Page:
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January 6 Hearings and the Big Lie’s Ongoing Damage to Democracy

Legislation is necessary to protect our democratic system and stop future attacks.

On Monday, the House Select Commit­tee to Invest­ig­ate the Janu­ary 6th Attack on the U.S. Capitol holds the second of several public hear­ings to reveal a detailed account of the insur­rec­tion and the indi­vidu­als behind it. These hear­ings mark a pivotal first step in repu­di­at­ing the attack and hold­ing its perpet­rat­ors account­able for one of the most alarm­ing assaults on Amer­ican demo­cracy in history. Today’s hear­ing also serves an addi­tional crit­ical purpose: examin­ing the elec­tion sabot­age scheme that fueled the insur­rec­tion and its ongo­ing damage to our demo­cracy.

The damage, detailed in testi­mony that the Bren­nan Center was invited to submit­ to the commit­tee in April, is strik­ing. By track­ing the Big Lie that Donald Trump actu­ally won reelec­tion, our research demon­strates that a direct through line exists between 2020 elec­tion denial, the elec­tion sabot­age scheme behind the insur­rec­tion, and ongo­ing efforts to thwart the demo­cratic process. In other words, the same Big Lie that fueled the insur­rec­tion contin­ues to rever­ber­ate across the coun­try, driv­ing bids to under­mine voting rights, inter­fere with elect­oral processes, and attack impar­tial elec­tion admin­is­trat­ors.

Of course, it bears repeat­ing that the Big Lie is, in fact, a lie. Its theory of a “stolen” elec­tion relies on racially charged alleg­a­tions of voter fraud, ballot irreg­u­lar­it­ies, and conspir­acies to other­wise “rig” the 2020 pres­id­en­tial elec­tion. Each of these claims has been thor­oughly disproven. None of the more than 60 lawsuits chal­len­ging the results of the 2020 elec­tion succeeded in prov­ing fraud, and Pres­id­ent Trump’s own offi­cials deemed the 2020 elec­tion “the most secure in Amer­ican history.” Nonethe­less, these false claims drove the brazen scheme to over­turn the elec­tion results through vote suppres­sionbase­less litig­a­tion, and even outright attempts to over­ride legit­im­ate votes. Together, these efforts spiraled into the Janu­ary 6 attack. But while this plot may have failed, the Big Lie is far from over.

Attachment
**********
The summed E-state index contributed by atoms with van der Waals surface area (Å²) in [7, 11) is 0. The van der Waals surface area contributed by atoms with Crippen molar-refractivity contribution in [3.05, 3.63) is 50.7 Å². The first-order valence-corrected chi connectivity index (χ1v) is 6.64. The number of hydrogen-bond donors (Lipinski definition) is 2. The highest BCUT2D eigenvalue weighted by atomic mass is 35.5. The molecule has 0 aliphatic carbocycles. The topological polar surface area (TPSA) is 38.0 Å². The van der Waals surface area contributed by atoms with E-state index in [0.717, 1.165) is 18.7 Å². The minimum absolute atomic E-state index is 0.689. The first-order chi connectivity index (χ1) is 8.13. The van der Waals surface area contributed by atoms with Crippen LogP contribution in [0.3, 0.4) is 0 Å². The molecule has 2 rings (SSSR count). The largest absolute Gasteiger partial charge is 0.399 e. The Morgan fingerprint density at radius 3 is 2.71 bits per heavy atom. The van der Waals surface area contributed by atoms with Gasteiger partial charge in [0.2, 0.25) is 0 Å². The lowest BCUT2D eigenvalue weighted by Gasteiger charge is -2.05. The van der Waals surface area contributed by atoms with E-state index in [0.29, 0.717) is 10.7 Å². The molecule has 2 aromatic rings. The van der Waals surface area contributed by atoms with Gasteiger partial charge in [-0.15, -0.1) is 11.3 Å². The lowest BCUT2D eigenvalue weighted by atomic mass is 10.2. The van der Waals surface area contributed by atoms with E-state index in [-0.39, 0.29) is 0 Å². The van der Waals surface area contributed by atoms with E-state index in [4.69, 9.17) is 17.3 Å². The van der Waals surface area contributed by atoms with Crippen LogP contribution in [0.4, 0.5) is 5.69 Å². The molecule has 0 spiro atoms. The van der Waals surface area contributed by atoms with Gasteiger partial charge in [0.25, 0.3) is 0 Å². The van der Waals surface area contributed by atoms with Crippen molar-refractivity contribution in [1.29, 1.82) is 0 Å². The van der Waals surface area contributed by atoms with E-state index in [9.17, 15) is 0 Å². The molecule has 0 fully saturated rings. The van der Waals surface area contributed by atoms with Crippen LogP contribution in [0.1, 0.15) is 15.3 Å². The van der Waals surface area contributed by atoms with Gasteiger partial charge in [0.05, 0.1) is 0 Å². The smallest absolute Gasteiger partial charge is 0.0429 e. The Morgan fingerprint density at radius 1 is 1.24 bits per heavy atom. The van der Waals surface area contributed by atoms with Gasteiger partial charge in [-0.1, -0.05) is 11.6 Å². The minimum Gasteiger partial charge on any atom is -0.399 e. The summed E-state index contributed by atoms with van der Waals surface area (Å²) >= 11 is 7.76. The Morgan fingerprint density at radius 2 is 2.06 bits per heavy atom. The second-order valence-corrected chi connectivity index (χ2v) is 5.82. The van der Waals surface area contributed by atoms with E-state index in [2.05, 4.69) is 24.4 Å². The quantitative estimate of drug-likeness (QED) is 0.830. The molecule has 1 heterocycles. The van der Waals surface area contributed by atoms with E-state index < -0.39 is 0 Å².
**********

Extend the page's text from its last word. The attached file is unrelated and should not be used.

Take, for example, aggress­ive devel­op­ments in state legis­latures. Efforts to pass restrict­ive voting laws hit unpre­ced­en­ted heights follow­ing the 2020 elec­tion and continue at a rapid pace this year. States also face a new, burgeon­ing trend in the form of legis­la­tion that enables partisan actors to meddle in elec­tion admin­is­tra­tion and vote-count­ing processes — other­wise known as elec­tion inter­fer­ence legis­la­tion.